Dinos support a marketing matter

By Scott Strasser

I’ve always been disappointed by the low attendance at Dinos games. Every time I’ve gone to a game, regardless of the sport, the stands are mostly populated by small pockets of friends and family. There has never been a solid foundation of fan support from the student body as a whole.

Obviously, you can’t expect the same level of attendance for the Dinos as NCAA athletic events in the United States. The level of play in the United States is higher, and the NCAA is far more popular than Canadian Interuniversity Sport. That being said, there should be at least a couple thousand fans at Dinos games, especially for the more popular sports like hockey and basketball.

Apart from football, attendance for these sports is usually around 200–500 fans. For less popular sports such as wrestling, field hockey and even soccer, attendance is even lower, averaging as few as 100 fans or less. For the performance level and for a student body as large as the University of Calgary’s, these numbers are far too low.

There are many reasons for low attendances at Dinos games. The games usually take place on Thursday or Friday evenings, when many people are eating dinner. Some students do not realize that Dinos games are free for them.

Also, Calgary already has a variety of professional sports teams to follow. Why watch a bunch of student athletes in their late-teens and early-twenties when you can watch physically and technically superior athletes who are on million-dollar contracts? Cities like Saskatoon and Victoria may have to rely on their university teams to fill a demand for live sports, but Calgary doesn’t.

These excuses are a shame, because university athletics can be fun to follow, especially for students. While going to a Flames or Stampeders game is great, fans can’t relate to the athletes they are watching. When you’re watching the Dinos, you can nudge your friend and say, “That guy is in my stats class.”

The main reason why Dinos games don’t get high attendance though is because they aren’t marketed enough.

The exception is when the university arranges special events to help boost attendance. Events like Kickoff, Pack the Jack and the Crowchild Classic are the only occasions where Dinos games attract a significant portion of the student body. Students go to these events and enjoy themselves. Even students who have no interest in the sport being played admit to having a good time. The combination of a raucous atmosphere and the drama of a sporting event creates a fun social experience. The popularity of these events proves that students do enjoy watching the Dinos, when they’re willing to go.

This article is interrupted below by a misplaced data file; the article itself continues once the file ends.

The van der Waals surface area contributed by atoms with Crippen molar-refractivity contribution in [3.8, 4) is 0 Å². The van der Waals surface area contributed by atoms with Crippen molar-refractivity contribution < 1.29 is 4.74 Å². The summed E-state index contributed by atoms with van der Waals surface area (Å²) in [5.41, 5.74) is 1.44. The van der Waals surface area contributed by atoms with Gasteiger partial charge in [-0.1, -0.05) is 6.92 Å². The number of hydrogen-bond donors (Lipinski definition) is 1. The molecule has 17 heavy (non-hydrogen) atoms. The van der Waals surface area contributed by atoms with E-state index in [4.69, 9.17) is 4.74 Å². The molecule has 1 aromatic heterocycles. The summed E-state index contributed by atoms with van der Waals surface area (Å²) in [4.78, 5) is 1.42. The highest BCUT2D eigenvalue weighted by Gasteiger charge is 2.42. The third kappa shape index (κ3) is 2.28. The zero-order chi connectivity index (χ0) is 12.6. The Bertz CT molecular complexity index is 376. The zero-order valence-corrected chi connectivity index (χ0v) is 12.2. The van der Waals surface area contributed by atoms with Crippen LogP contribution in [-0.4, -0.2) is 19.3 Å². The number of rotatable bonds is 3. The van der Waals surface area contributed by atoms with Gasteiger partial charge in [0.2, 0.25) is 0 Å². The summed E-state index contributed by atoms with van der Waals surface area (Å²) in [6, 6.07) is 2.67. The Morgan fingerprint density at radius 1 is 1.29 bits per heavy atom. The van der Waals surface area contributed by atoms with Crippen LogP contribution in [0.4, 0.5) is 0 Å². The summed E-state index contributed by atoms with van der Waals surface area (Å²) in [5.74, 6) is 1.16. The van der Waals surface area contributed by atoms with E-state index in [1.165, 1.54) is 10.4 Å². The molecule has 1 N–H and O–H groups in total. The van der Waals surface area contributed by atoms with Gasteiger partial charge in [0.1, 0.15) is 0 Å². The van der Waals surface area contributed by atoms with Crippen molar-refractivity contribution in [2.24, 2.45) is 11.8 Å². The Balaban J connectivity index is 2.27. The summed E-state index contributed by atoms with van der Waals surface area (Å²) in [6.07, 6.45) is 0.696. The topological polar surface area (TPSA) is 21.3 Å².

The reason Pack the Jack and the Crowchild Classic are so successful is because they are heavily marketed. In the weeks prior, posters advertising the event line the hallways throughout campus. Emails from the Students’ Union are sent encouraging students to go. UThisWeek usually mentions them and participating athletes even hand out pamphlets and other reminders the morning of. This is the effort required to convince a decent amount of U of C students to go to games.

If the university treated the regular season the same way they treated Kickoff, the Dinos would have more fan support and their performances would be better. As someone who used to play competitive sports, I can vouch for the fact that nothing pumps up a team more than knowing they have a big crowd on their side. A big crowd brings out extra motivation for a team and allows them to push a little bit harder. A loud crowd also intimidates the away team and interferes with their focus. There is a reason why home-field advantage is so crucial in professional sports. Big crowds simply motivate teams to perform better.

Just because you don’t enjoy a particular sport or know much about it doesn’t mean you won’t have a good time watching the Dinos. Gather some friends, wear something red, have some drinks beforehand and cheer like crazy every time that guy from your stats class scores a point or sinks a basket.

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